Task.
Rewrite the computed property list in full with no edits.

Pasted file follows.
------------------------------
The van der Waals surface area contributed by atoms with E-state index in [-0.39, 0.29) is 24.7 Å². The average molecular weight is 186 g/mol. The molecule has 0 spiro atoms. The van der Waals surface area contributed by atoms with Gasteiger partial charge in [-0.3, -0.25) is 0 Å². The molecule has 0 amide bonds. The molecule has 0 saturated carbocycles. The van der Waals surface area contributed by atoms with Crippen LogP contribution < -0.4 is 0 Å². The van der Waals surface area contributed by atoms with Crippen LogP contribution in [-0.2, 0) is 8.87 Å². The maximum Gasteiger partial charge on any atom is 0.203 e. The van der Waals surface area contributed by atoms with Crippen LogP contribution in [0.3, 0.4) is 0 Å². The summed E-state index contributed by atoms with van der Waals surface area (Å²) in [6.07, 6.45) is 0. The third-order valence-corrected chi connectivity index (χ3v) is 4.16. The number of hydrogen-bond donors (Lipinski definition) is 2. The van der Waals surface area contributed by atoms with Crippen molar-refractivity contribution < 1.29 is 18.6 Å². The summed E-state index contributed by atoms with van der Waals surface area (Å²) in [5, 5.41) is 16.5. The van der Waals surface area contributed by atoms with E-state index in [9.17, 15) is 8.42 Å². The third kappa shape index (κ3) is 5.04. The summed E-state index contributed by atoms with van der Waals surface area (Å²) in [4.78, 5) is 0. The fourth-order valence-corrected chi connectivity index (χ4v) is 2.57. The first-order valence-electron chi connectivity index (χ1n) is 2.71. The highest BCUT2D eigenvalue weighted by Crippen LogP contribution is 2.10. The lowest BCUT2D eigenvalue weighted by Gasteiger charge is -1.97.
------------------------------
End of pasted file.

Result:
The van der Waals surface area contributed by atoms with E-state index in [-0.39, 0.29) is 24.7 Å². The average molecular weight is 186 g/mol. The molecule has 0 spiro atoms. The van der Waals surface area contributed by atoms with Gasteiger partial charge in [-0.3, -0.25) is 0 Å². The molecule has 0 amide bonds. The molecule has 0 saturated carbocycles. The van der Waals surface area contributed by atoms with Crippen LogP contribution < -0.4 is 0 Å². The van der Waals surface area contributed by atoms with Crippen LogP contribution in [-0.2, 0) is 8.87 Å². The maximum Gasteiger partial charge on any atom is 0.203 e. The van der Waals surface area contributed by atoms with Crippen LogP contribution in [0.3, 0.4) is 0 Å². The summed E-state index contributed by atoms with van der Waals surface area (Å²) in [6.07, 6.45) is 0. The third-order valence-corrected chi connectivity index (χ3v) is 4.16. The number of hydrogen-bond donors (Lipinski definition) is 2. The van der Waals surface area contributed by atoms with Crippen molar-refractivity contribution < 1.29 is 18.6 Å². The summed E-state index contributed by atoms with van der Waals surface area (Å²) in [5, 5.41) is 16.5. The van der Waals surface area contributed by atoms with E-state index in [9.17, 15) is 8.42 Å². The third kappa shape index (κ3) is 5.04. The summed E-state index contributed by atoms with van der Waals surface area (Å²) in [4.78, 5) is 0. The fourth-order valence-corrected chi connectivity index (χ4v) is 2.57. The first-order valence-electron chi connectivity index (χ1n) is 2.71. The highest BCUT2D eigenvalue weighted by Crippen LogP contribution is 2.10. The lowest BCUT2D eigenvalue weighted by Gasteiger charge is -1.97.